With proper planning, you can try to contract around a dispute in the first place by using a shareholder agreement. Such agreements are enforceable in Massachusetts and can cover a wide range of matters. See Mass. Gen. Laws Ann. ch. 156D, § 7.32. Among other things, a shareholder agreement can make clear which shareholder, director, or officer may make business decisions in a specific area. Thus, you and your co-owner could assign responsibilities early on. For example, you handle marketing, while your co-owner handles accounting. If your agreement provides that your assignments include hiring, pricing, and related decisions within that area, it should preclude the opportunity for deadlock.
Moreover, your agreement should contain a dispute resolution mechanism. This can take several forms—and even have different options, depending on the type or scope of the dispute. As one example your agreement can identify a neutral third-party that both shareholders trust, who is willing and able to act as referee in the event of deadlock. Alternatively, it can set up conditions for turning to mediation or arbitration. In the event of a deadlock and increase in animosity, the agreement should contain buyout directions, to allow you and your co-owner to split up but keep the business going.
Statutory Remedy—Judicial Dissolution of a Corporation in “True Deadlock”
But what happens if you don’t have a shareholder agreement? Massachusetts law provides deadlocked 50-50 shareholders with limited recourse. Under Section 14.30, a shareholder of 40% or more of the corporation’s shares may petition for judicial dissolution of the company, when “the directors are deadlocked in the management of the corporate affairs, the shareholders are unable to break the deadlock, and irreparable injury to the corporation is threatened or being suffered.” Mass. Gen. Laws Ann. ch. 156D, § 14.30. The judge has discretion to grant dissolution or another remedy such as appointment of a receiver or custodian. See id.; see also Koshy v. Sachdev, 477 Mass. 759, 771-72 (2017); Mass. Gen. Laws Ann. ch. 156D, § 14.32.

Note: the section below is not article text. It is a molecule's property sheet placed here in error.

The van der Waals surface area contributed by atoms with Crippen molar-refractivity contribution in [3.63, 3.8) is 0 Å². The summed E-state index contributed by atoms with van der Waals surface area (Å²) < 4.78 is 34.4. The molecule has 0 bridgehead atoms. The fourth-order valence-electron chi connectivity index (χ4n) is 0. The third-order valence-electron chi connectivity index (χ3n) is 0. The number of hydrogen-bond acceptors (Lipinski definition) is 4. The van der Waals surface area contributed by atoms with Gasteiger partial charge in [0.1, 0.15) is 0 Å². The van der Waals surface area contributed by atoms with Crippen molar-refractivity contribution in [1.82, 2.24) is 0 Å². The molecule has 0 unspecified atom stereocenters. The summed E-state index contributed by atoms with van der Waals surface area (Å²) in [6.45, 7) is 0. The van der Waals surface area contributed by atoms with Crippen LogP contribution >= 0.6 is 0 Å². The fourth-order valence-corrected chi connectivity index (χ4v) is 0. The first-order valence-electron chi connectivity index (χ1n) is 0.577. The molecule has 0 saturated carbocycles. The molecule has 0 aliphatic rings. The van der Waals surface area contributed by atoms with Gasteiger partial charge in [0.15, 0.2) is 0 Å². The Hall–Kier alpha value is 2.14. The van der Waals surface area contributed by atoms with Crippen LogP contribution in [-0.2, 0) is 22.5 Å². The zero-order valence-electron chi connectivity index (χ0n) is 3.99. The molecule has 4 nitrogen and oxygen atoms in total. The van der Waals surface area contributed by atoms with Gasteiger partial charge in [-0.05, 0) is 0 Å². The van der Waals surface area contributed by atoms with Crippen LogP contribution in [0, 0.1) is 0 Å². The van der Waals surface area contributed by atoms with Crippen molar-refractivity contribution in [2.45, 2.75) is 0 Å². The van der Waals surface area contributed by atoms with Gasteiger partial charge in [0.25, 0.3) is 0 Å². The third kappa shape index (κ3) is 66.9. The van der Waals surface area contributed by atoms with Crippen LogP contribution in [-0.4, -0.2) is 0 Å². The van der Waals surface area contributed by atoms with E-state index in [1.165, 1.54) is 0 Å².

In the leading case interpreting this statute, the two co-founders of a computer-aided design company developed a fundamental difference of opinion regarding the future of the company after experiencing considerable success. Koshy, 477 Mass. at 761. “This difference in viewpoints bred growing distrust,” which manifest in disagreements on everything from paying vendors to retaining employees. Id. at 762. Their relationship deteriorated into litigation for breach of fiduciary duty. Koshy also sought dissolution under Section 14.30. Id. After a bench trial, the judge ruled against Koshy on all claims. Id.
The Supreme Judicial Court reversed and remanded the dissolution claim. The court found the parties were in “true deadlock.” Their animosity and distrust rendered them essentially unable to make corporate decisions. As a close corporation, they were the only two directors and share- holders—there was no one else to break the deadlock. Moreover, the court noted that shareholders may have a contractual mechanism to break a deadlock, such as a buy-sell agreement or agreement to use alternative dispute resolution. But Koshy and Sachdev had no such agreements. Id. at 766-69. The Court found that the company was threatened with an irreparable injury because Koshy and Sachdev’s “impasse regarding nearly every major corporate decision has cast a cloud on [their company’s] future.” Id. at 770.